- Student organizations are asking Arizona State University to expel Kyle Rittenhouse.
- Rittenhouse enrolled as an online student for the ASU academic session that started on October 13.
- Multiple ASU student groups have organized a protest against Rittenhouse set for Wednesday.
Several student organizations at Arizona State University are calling for the institution to expel Kyle Rittenhouse after the 18-year-old was acquitted two weeks ago for fatally shooting two men and injuring a third during August protests over the police shooting of Jacob Blake.
Members of Students for Socialism ASU, Students for Justice in Palestine, Mecha de ASU, and the Multicultural Solidarity Coalition held an event Monday night to make signs for the rally they've organized and scheduled for Wednesday in protest of Rittenhouse's enrollment.
"The danger Kyle Rittenhouse presents is not just as a person on campus, representing the violence marginalized people face every day, but the racist and fascist right-wing elements that he will bring on campus," a statement from event organizers obtained by Insider reads. "Having such a high-profile right-wing fascist icon on our campus would be giving these organizations a free pass to recruit and organize students."
The groups also created a list of demands they are asking ASU officials to meet, including releasing a statement against Rittenhouse and white supremacy.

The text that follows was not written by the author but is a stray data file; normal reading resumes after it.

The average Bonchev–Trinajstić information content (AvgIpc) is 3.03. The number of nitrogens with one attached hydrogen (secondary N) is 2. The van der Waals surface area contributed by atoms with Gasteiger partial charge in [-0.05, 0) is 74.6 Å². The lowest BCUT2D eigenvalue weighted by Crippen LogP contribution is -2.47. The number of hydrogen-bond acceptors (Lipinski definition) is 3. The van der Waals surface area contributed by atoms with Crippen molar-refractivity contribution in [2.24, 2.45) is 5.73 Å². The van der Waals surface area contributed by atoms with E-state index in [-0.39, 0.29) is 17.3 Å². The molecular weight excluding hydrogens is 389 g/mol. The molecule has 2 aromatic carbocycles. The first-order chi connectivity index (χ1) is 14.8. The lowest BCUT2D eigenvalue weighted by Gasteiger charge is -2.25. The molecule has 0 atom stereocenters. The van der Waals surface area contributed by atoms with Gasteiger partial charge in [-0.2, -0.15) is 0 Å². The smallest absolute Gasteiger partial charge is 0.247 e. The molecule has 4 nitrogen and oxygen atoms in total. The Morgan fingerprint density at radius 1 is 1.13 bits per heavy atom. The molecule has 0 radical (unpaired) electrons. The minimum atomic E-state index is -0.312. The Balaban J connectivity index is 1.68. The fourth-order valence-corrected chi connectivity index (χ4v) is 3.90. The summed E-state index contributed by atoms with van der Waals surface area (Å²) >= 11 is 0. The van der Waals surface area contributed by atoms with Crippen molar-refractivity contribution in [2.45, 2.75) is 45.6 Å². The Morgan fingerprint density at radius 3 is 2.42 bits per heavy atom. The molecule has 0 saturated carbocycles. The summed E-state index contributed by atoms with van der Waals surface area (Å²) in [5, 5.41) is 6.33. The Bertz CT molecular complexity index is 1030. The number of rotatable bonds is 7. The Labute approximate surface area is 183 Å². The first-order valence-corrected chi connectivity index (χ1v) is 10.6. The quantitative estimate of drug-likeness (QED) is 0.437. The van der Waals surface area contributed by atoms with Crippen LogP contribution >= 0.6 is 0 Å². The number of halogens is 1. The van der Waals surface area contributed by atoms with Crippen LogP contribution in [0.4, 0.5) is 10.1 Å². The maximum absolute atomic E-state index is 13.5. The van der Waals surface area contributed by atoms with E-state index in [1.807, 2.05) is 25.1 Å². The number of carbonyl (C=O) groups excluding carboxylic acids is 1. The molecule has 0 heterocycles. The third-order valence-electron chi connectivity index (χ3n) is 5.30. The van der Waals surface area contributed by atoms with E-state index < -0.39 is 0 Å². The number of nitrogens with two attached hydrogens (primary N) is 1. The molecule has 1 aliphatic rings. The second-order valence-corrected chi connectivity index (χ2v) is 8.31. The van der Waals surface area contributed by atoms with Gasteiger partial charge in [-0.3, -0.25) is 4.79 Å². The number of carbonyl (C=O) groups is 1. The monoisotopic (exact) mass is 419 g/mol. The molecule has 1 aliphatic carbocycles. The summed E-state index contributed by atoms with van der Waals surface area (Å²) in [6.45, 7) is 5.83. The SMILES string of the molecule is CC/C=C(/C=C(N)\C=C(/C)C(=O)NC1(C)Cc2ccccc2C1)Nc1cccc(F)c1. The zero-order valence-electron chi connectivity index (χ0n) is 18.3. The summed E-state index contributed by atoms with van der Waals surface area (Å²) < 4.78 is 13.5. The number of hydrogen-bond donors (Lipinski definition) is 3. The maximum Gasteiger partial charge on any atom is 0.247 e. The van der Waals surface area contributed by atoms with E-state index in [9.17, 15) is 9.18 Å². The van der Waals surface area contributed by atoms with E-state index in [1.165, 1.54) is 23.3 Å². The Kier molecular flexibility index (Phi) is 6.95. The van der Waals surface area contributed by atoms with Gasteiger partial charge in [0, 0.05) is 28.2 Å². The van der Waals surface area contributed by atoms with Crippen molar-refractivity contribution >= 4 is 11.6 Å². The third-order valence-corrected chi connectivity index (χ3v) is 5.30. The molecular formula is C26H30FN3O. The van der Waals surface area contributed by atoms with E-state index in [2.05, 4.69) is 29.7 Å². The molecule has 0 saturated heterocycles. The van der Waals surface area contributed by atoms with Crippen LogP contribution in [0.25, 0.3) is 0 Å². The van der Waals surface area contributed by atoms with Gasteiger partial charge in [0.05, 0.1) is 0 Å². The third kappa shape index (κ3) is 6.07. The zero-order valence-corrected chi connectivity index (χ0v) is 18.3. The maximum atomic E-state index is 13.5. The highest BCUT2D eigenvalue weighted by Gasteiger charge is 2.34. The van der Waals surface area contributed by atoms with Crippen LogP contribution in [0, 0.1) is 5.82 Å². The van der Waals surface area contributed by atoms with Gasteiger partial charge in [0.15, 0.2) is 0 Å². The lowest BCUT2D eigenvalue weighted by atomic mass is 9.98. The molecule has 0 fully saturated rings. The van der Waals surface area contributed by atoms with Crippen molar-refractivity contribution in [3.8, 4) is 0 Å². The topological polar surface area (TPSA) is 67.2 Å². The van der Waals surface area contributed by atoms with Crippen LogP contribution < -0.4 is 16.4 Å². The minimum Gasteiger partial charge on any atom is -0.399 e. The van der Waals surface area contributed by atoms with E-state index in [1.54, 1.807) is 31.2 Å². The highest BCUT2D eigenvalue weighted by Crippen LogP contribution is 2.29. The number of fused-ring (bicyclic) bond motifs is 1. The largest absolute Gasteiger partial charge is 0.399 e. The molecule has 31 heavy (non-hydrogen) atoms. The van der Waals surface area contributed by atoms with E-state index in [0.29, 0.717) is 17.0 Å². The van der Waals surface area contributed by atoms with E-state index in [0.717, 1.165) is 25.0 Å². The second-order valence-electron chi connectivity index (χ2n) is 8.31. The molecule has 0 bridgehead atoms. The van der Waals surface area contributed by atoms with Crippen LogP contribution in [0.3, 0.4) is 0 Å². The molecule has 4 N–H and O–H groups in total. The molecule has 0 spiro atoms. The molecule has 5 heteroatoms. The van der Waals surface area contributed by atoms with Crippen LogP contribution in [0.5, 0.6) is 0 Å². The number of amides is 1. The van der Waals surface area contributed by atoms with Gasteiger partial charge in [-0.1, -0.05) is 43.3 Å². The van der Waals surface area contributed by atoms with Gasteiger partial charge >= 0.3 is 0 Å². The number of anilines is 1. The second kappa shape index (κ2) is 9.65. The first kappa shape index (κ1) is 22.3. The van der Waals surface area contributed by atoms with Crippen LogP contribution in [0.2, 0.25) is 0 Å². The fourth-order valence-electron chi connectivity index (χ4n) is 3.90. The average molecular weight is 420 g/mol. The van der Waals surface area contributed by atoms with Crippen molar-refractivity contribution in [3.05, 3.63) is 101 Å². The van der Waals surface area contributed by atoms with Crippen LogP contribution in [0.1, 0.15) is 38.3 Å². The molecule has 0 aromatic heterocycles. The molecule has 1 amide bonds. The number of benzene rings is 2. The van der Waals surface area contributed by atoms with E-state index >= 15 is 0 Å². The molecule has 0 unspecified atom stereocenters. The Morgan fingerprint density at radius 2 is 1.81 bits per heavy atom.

"Even with a not-guilty verdict from a flawed 'justice' system — Kyle Rittenhouse is still guilty to his victims and the families of those victims. Join us to demand from ASU that these demands be met to protect students from a violent, blood-thirsty murderer," an Instagram post shared by the event's organizers said.
A November 10 investigation by Phoenix-based TV station 12News confirmed that although Rittenhouse has not gone through the admissions process, he is enrolled as a non-degree seeking ASU Online student for the academic session that started on October 13.
Following his acquittal, Rittenhouse said he dropped his two online classes at ASU because of the pressure of the trial but wants to pick them back up, complete them, and finish his degree in person on campus, according to WBTW.
When reached by Insider, an ASU spokesperson confirmed that Rittenhouse is not currently enrolled in any classes and did not have to go through admissions to enroll as an online non-degree-seeking student.
Insider has reached out to representatives of Rittenhouse for comment.